ted cruz  Ted Cruz

The fact that Brown is irked by Ravitch’s references to Brown’s telegenic appearance does not make such references sexist.

Ravitch has made it clear that she wonders what qualifies Brown to be a televised mouthpiece in the crusade for so-called education reform. I wonder as much myself. Brown has money and connections; she has a background in journalism. And as of 2014, she appears before national audiences pushing for charters and higher test scores and faulting unions for all perceived ills of American public education.

I am surprised how easily Brown cracks under pressure, which she made particularly evident in her May 23, 2016, Washington Post response to former principal and Network for Public Education (NPE) executive director, Carol Burris, over the issue of Brown’s misapplying the term “below grade level” to mean scoring “basic” (and not “proficient” or higher) on the National Assessment of Educational Progress (NAEP):

The histrionic reaction to the distinction between “grade level” and “grade level proficiency” begs the question: is this all you’ve got? You’ve lost the debate on charter schools. You’ve lost the debate on special protections you want for abusive teachers. You’ve lost the debate on tenure. Again, this reaction screams desperation. If I were trying to be completely and utterly precise then I would have specified “grade-level proficiency”, instead of “grade level” in the context of NAEP scores. But any reasonable person or parent can rightly assume that if their child is not reading at grade level, then their child is not proficient. Any reasonable person or parent knows exactly what I meant in that statement. That the people who disagree with my characterization would react by attacking me personally with sexist insults speaks volumes. Those feigning outrage over the difference between “grade level” and “grade level proficiency” are the people who profit off the system’s failure and feel compelled to defend it at all costs. Sadly, in the age of Donald Trump and Diane Ravitch, this is what constitutes discourse.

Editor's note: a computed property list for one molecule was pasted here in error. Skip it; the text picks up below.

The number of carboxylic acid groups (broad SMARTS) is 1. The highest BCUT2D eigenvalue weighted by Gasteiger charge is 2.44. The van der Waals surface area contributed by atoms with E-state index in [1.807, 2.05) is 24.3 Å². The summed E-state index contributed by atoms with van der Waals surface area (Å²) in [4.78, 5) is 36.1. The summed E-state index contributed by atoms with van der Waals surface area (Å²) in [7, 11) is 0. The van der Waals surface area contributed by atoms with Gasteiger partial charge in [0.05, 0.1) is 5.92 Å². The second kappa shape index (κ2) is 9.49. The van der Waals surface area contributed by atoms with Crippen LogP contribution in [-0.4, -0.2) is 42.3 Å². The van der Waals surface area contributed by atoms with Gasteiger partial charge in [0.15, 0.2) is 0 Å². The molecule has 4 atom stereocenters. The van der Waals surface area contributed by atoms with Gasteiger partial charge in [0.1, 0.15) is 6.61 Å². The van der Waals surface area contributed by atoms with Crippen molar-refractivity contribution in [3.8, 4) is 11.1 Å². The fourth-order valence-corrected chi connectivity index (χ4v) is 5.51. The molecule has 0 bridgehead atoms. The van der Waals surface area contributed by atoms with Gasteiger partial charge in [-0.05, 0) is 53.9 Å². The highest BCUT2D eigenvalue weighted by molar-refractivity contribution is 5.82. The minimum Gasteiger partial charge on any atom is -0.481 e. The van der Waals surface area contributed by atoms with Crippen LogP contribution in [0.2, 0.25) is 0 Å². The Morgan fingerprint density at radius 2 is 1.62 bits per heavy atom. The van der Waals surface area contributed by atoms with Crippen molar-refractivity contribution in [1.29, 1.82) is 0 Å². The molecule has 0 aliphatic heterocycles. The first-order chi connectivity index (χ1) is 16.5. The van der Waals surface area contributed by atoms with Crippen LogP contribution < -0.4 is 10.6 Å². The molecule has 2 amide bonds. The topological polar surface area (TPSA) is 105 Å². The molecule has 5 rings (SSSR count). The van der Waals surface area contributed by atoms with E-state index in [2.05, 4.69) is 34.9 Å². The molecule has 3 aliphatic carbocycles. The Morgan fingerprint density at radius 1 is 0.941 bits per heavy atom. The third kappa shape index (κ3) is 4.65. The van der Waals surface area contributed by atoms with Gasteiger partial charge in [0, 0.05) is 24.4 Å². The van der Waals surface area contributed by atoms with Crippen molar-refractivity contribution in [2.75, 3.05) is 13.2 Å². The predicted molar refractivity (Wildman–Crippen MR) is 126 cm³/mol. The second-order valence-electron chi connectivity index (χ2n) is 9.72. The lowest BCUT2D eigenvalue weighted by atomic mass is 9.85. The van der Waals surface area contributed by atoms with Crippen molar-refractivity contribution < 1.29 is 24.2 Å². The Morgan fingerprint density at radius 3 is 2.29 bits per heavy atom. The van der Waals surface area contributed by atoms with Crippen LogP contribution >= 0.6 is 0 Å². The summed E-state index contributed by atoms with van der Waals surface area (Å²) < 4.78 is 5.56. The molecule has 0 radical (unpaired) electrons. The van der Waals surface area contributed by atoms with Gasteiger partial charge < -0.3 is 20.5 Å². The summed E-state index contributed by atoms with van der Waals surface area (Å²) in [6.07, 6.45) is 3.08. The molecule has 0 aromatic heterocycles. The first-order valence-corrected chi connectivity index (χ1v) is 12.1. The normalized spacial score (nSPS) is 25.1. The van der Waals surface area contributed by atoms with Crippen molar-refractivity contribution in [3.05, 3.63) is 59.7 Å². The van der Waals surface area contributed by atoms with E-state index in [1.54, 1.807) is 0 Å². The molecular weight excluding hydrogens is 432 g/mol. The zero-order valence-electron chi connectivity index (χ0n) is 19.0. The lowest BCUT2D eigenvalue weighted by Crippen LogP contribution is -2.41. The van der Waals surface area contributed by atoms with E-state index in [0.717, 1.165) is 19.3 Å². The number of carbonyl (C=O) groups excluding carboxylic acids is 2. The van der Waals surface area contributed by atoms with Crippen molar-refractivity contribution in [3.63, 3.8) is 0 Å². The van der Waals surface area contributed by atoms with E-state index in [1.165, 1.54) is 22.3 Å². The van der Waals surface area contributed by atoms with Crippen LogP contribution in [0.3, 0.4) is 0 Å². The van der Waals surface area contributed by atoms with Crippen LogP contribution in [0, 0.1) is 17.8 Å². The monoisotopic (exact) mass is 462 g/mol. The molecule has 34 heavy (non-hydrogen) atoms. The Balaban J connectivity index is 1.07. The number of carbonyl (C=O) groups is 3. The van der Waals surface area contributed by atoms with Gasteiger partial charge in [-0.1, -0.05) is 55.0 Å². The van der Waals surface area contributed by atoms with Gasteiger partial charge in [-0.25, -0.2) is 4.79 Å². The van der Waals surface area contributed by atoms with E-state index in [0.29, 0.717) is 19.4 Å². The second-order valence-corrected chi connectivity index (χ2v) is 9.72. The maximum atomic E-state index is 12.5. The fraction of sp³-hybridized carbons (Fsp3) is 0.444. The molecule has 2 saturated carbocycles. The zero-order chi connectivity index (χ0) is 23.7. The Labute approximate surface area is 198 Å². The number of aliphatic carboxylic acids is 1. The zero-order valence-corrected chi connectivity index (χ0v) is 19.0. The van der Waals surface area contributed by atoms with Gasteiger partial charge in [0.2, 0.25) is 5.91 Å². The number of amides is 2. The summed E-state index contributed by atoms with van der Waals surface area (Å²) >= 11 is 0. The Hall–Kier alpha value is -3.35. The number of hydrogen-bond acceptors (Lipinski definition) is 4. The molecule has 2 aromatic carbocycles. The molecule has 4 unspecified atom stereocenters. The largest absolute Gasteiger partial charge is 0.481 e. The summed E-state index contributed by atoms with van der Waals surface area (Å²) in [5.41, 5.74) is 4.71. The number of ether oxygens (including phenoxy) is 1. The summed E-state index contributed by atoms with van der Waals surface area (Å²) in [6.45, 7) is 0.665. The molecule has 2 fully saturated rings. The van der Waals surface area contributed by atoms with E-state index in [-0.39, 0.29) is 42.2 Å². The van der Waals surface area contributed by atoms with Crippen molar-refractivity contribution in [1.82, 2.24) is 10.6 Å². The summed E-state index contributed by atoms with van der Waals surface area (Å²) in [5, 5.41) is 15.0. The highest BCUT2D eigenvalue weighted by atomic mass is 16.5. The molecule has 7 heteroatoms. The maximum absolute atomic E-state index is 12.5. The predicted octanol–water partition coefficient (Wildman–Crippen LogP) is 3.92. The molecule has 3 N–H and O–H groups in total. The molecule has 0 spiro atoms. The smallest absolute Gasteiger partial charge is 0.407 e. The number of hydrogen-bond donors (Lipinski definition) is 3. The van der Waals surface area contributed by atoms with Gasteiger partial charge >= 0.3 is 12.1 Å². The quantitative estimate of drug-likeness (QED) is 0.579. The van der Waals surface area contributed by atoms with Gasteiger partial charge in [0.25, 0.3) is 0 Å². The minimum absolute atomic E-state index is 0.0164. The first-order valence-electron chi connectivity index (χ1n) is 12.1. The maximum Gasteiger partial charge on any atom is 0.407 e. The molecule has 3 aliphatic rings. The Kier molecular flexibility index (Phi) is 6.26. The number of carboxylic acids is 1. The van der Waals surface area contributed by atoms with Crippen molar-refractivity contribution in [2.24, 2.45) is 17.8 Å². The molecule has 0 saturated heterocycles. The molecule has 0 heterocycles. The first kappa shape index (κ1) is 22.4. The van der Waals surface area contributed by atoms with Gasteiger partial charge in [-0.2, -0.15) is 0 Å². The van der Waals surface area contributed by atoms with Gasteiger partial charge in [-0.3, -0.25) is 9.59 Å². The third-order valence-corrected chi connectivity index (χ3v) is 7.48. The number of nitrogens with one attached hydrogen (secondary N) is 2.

Brown resides in some debate triumph bubble unfamiliar to those of us outside of the Campbell Brown Adulation Society. Still, if she expects to sit before those television cameras and blast a reality foreign to her firsthand experience, she will have to drop the “I won’t engage with the sexists” defense or risk being viewed as (dare I write it? I think I will) pretty, well-financed, and emotionally ill-equipped to face the consequences of her telegenic indictment of American public education and its teachers.

campbell brown  Campbell Brown

______________________________________________________________

Coming June 24, 2016, from TC Press:

School Choice: The End of Public Education? 

school choice cover  (Click image to enlarge)

Stay tuned.

 

***

Schneider is a southern Louisiana native, career teacher, trained researcher, and author of the ed reform whistle blower, A Chronicle of Echoes: Who’s Who In the Implosion of American Public Education.

She also has a second book, Common Core Dilemma: Who Owns Our Schools?.

both books

Don’t care to buy from Amazon? Purchase my books from Powell’s City of Books instead.